|trying to convince the barn cat to come to him. |
arthur says he's not an idiot and won't be chewed on, thank you very much.
In the meantime, I was able to get two jump lessons on three different horses in the past two days!
Yesterday W grabbed Apollo, I got Oz, and we headed out back to the jump field. I've ridden Oz twice before way back in the winter/spring when BM put me on him to try to give my confidence a boost over fences. He's the most perfect lesson horse in the whole world because he just goes around and does his job, and if you try to change his job he ever so politely tells you to fuck off.
Warming him up on the flat was tough work. He's an absolute giant with not-so-great conformation so he's gets away with murder in the lesson program as far as not actually using himself. His trot was rocketing me out of the saddle until I finally got him put together, and then I couldn't get him to pick up his left lead to save my life until BM was basically like, "Ask him the exact opposite way you would ask any other horse on the planet" and we got it. Lesson horse problems, yo.
The jumps were set between 2'3" and 2'6" which are basically ground poles to this horse, and I knew from riding him myself and watching him go around lots of times that he puts zero effort in to his jump, and if he's going to run out, he slowly does it from about five strides away. I was still a little nervous to jump him anyway, and I clung to his face approaching the first jump which made him do exactly that.
Once we got that out of the way, I was fine nerves-wise. He pulled the same stunt coming into the line because I tried to steer him with my reins to get him straight instead of my leg, and Oz says no touchies on the reins when jumping, thank you. After that we were good to go, and having BM tell me to push my hands way forward kept both of us happy for the rest of the course.
|hanging out watching pony be naughty|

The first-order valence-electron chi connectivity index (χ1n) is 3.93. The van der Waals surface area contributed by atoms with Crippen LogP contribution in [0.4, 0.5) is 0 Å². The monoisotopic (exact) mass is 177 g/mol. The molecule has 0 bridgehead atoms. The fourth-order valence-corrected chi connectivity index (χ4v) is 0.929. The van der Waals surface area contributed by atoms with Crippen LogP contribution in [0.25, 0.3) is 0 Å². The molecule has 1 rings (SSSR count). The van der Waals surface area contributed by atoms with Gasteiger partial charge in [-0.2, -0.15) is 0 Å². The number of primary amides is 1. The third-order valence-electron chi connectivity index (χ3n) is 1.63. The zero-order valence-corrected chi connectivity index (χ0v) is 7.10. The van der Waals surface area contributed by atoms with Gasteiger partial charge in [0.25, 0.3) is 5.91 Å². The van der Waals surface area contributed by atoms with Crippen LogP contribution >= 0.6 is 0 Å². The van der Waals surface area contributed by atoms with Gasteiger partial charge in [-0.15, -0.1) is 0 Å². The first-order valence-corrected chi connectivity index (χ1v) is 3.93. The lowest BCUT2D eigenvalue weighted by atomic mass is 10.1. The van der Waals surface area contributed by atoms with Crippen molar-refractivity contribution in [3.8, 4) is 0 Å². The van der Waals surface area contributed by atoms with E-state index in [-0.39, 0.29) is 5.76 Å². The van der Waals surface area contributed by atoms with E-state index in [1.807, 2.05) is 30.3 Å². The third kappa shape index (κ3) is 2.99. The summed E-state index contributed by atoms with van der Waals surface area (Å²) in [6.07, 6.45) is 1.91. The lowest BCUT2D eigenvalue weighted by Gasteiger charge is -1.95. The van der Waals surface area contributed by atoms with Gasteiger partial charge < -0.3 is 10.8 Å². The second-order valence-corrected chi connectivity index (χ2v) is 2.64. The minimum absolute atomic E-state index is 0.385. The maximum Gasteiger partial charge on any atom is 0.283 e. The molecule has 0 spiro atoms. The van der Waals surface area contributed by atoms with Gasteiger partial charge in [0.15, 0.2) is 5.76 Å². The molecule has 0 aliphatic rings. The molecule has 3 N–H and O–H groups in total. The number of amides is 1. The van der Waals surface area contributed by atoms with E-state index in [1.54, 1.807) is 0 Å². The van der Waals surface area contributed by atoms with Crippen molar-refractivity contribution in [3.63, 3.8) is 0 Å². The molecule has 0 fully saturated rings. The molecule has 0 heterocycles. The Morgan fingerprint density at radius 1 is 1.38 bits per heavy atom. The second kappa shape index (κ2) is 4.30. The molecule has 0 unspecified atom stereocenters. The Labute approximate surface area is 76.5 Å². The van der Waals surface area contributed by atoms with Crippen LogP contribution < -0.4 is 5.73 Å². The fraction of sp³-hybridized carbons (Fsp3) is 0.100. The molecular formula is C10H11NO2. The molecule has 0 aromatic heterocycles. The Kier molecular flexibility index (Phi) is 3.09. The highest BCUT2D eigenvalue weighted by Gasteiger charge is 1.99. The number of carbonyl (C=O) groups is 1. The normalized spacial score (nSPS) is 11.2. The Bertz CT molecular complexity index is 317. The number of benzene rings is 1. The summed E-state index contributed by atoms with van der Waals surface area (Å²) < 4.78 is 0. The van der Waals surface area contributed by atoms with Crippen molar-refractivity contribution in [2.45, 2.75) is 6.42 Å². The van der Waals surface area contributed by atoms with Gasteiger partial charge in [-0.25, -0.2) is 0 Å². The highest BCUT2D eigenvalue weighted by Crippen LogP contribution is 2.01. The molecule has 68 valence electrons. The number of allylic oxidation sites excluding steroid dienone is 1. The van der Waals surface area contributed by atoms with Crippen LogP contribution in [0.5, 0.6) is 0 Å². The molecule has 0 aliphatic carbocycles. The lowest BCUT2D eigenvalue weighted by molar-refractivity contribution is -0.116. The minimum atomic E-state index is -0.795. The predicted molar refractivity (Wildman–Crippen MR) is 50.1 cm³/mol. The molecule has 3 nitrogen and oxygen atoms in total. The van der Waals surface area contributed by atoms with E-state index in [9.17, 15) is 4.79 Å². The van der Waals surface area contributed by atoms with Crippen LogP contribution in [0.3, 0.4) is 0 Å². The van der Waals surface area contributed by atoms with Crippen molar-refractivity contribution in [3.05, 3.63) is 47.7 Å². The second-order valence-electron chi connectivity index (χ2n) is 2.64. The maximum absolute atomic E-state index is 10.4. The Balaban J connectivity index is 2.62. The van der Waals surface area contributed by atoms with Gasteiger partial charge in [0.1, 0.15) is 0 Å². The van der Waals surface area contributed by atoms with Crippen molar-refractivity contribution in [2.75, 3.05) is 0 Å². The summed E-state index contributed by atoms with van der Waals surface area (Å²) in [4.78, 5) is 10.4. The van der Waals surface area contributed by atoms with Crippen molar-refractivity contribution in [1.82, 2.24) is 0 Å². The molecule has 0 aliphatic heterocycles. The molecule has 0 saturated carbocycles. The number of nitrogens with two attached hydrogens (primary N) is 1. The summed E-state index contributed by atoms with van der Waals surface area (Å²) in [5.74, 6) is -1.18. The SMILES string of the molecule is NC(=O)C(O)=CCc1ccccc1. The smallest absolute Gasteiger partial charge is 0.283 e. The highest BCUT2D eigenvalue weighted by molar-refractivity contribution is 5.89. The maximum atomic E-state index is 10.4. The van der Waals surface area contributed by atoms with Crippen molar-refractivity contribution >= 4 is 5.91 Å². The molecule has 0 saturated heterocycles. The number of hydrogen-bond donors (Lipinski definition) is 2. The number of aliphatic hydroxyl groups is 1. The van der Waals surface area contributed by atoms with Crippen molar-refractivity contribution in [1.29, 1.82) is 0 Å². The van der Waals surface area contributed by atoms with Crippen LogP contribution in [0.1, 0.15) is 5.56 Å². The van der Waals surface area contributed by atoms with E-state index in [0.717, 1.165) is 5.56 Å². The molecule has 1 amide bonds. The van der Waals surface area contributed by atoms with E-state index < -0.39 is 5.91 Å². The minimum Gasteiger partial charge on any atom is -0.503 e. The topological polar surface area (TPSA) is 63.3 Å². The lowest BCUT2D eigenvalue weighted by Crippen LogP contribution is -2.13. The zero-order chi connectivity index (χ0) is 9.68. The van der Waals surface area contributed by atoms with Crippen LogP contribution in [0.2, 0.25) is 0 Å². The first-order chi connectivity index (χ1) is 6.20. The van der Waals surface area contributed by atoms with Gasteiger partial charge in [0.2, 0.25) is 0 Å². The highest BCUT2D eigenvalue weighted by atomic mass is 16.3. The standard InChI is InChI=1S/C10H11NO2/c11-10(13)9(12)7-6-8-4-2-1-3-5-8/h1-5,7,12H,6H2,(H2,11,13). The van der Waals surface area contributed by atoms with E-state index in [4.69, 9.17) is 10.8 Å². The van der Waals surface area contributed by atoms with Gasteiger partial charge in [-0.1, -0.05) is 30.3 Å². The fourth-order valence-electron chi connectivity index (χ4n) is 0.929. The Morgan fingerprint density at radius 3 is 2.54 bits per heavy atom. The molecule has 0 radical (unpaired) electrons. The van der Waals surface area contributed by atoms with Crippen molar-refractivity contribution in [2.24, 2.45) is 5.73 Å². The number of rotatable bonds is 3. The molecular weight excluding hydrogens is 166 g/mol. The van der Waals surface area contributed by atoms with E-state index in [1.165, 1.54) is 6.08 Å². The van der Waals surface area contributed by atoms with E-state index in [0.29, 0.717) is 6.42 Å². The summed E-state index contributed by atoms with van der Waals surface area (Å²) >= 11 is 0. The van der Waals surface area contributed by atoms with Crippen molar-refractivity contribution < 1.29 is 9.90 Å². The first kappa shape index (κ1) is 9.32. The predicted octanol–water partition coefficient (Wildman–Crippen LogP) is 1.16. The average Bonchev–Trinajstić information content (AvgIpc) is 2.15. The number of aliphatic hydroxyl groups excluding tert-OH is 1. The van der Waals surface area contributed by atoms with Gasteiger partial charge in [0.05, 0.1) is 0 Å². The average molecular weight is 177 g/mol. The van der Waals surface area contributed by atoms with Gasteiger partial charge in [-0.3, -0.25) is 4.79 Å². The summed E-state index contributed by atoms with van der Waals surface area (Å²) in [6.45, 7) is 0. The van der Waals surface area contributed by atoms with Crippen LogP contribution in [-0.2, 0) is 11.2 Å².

Apollo was being super naughty for W (so naughty that BM got on him after me and schooled him even more), and she was really beating herself up over it, so we switched mounts because she loves Oz and I love flatting Pony. The little shithead went right into dressage boot camp, and then I was feeling brave enough to pop him over the first jump in our course a few times. That might not be exciting to anyone else, but the last time BM tried to get me to jump him I was too scared to do anything but walk him over a six inch jump.
|pony was ANGRY at me for making him work|
This morning I climbed aboard dear Momo, fondly referred to around the barn as Dumb Dumb. He's such a sweet dude and so cute, but he really is as dumb as a rock. He had such incorrect training at his last home that it's basically like riding a super, super green bean. I don't mind flatting him because when he gets it he's so fancy, but the dumb really shines through as he tries to figure things out.
His biggest problem is that he has zero sense of self preservation, and when I asked for the first canter depart he face planted almost instantly. When I tried to kick him forward and basically lift him back onto his feet, he was just like, "LOLZ, it's okay! I don't mind when we fall down!" Once his two halves are talking to each other and his attention is on you, he's great. It's just making sure his brain is switched on before doing anything that's the tricky part.
|it's hard being dumb dumb|
We did lots of trotting around to make sure we weren't going to fall down again before coming to the first jump--all cross rails for this dude. He's a cute jumper, but again--he just doesn't get it. He also slings his head into your face once he sees the jump and it makes both you and him lose sight of where your distance is. Not the best jumping logic, dude. As we kept going around, trotting our little course of cross rails, he started settling into it and making better decisions and we were able to quit on a relatively good note.
I was able to pick up a couple of good tidbits from BM from all three rides, but mostly it was really good for me to be able to jump jumps on a horse that isn't mine and not be paralyzed with fear. It's easy to lose sight of how much progress I've made with my confidence when all the sudden loping around a 2'9" course (last week) with Bobby feels totally boring. But being able to look back and know how much trouble I had getting over absolutely anything with those first two horses--the steadiest jumping horses in the barn--right after my crash, to today where it's not a big deal is a big deal.
Thanks, lesson ponies, for a good pick me up after my own horse gave me a pretty shitty week.